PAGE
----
In the upper part of the park there are boiling mud pools that reach 140ºC. Mud is extracted from the cooler pools in that area and taken down for use in the spa. He demonstrated the thixotropic properties of some mud samples which were like crumbly clay when picked up but when agitated by shaking or rubbing liquefied and flowed freely.
At the end of the tour we bathed our feet in warm mud, really a thin slurry with running water, for a while. By that time it was approaching 11:30 am so we had coffee in the cafe before Majella drove on.
From there our path took us along the north side of Lake Rotorua from where we could see Rotorua city on the far side. At the end of the lake we continued west, for a while on the road to Hamilton which we had driven with Peg and Dave Ertmer in 2016. Eventually we turned and headed north.
By then it was well past noon and Majella was looking for lunch. We missed a sign to the Hot Springs Hotel, which was off our road to the left at Okoroire. There was a second sign that would have required a little backtracking but we were too late seeing it too. For a while we pinned our hopes on Te Poi but it had little to offer. The cafe was closed and the tavern seemed occupied by bikers.
Just before Matamata we paused to fill up with diesel at a ‘pay at the pump’ unattended station. They tend to be a little cheaper than regular stations. As we entered Matamata we had reason to hope for lunch. The main street was lined with shops, including various eateries, and there were cars and people in abundance. It took a while to find a parking space to fit the van but we were lucky to get one close to town.
A couple of places looked interesting but we settled on the Redoubt Bar and Eatery. It has a wide variety of memorabilia decorating the walls, including links to the nearby Hobbiton movie set (now tourist attraction). We both settled for the pork chop which was served with a creamy mustard sauce, bacon pieces, small roast potatoes, and a crumbed poached egg. The latter arrived perched atop the chop, a whole egg with the shell replaced by crumbs that seemed held together by a thin batter. When I cut mine it squirted yolk on my trouser leg. Once I had cleaned that up the meal was very good.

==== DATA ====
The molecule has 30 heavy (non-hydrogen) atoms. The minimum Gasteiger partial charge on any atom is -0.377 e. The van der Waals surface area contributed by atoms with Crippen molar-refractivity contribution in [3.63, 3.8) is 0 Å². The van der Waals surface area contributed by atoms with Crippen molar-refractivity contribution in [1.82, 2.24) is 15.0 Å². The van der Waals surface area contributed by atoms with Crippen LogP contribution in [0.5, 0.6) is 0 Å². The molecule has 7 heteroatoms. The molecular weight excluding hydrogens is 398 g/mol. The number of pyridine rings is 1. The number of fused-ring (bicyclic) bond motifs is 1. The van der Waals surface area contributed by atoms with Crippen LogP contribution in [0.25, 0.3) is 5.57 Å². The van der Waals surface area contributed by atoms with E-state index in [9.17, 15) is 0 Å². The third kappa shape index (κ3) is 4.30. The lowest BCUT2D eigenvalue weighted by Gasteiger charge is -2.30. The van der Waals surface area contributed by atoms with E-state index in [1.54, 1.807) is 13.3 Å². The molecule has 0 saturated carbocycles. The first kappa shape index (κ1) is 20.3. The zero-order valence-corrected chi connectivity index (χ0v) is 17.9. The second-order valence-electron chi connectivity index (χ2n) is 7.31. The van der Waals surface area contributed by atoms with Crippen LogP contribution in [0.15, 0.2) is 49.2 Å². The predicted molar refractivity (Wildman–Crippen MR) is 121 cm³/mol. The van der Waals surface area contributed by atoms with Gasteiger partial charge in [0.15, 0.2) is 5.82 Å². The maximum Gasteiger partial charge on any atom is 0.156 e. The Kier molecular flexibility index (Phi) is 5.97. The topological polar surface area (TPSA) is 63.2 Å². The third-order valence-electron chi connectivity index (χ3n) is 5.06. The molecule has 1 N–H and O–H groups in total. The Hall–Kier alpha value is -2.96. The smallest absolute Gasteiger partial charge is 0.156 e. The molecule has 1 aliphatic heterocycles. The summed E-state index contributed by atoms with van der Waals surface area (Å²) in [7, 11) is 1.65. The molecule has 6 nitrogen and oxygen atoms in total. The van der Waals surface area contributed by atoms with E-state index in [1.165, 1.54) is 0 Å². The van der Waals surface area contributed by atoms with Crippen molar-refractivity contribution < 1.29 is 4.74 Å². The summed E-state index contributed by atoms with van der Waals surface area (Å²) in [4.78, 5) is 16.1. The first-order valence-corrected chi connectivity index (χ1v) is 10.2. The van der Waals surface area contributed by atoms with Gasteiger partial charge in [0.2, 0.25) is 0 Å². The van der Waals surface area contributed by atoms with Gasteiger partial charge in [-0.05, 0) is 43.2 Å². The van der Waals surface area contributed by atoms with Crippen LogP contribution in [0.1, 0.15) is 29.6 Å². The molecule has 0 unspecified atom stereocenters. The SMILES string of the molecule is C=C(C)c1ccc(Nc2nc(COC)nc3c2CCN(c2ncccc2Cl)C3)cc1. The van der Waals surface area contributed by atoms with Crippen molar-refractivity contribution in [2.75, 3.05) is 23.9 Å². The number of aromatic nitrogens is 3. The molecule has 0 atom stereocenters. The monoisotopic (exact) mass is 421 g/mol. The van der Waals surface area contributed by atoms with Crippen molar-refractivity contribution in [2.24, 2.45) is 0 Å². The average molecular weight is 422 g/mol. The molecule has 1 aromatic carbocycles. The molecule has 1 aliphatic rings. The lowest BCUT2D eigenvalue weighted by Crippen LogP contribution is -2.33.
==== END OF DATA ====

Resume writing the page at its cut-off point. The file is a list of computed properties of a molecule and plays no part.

After lunch, Majella drove on from MataMata, stopping just once at a lookout where I took some photos of the rolling green countryside. Given the rain we have had in recent days and the general sogginess of the ground it is not surprising that everything is so fresh and green.
We reached our destination at Miranda Holiday Camp around 3:00 pm. We checked in, parked up, and then headed as soon as possible for the hot pool where we relaxed for an hour or so. Then it was back to the van for drinks and nibbles. Dinner will be what food we have left and don’t need for breakfast – egg, ham, onion, frozen peas and corn. Majella will work her magic on that lot and what else she finds.
Tomorrow we will need to pack and sort out the van before returning it. Our flight is not until late afternoon so we will have no need to rush.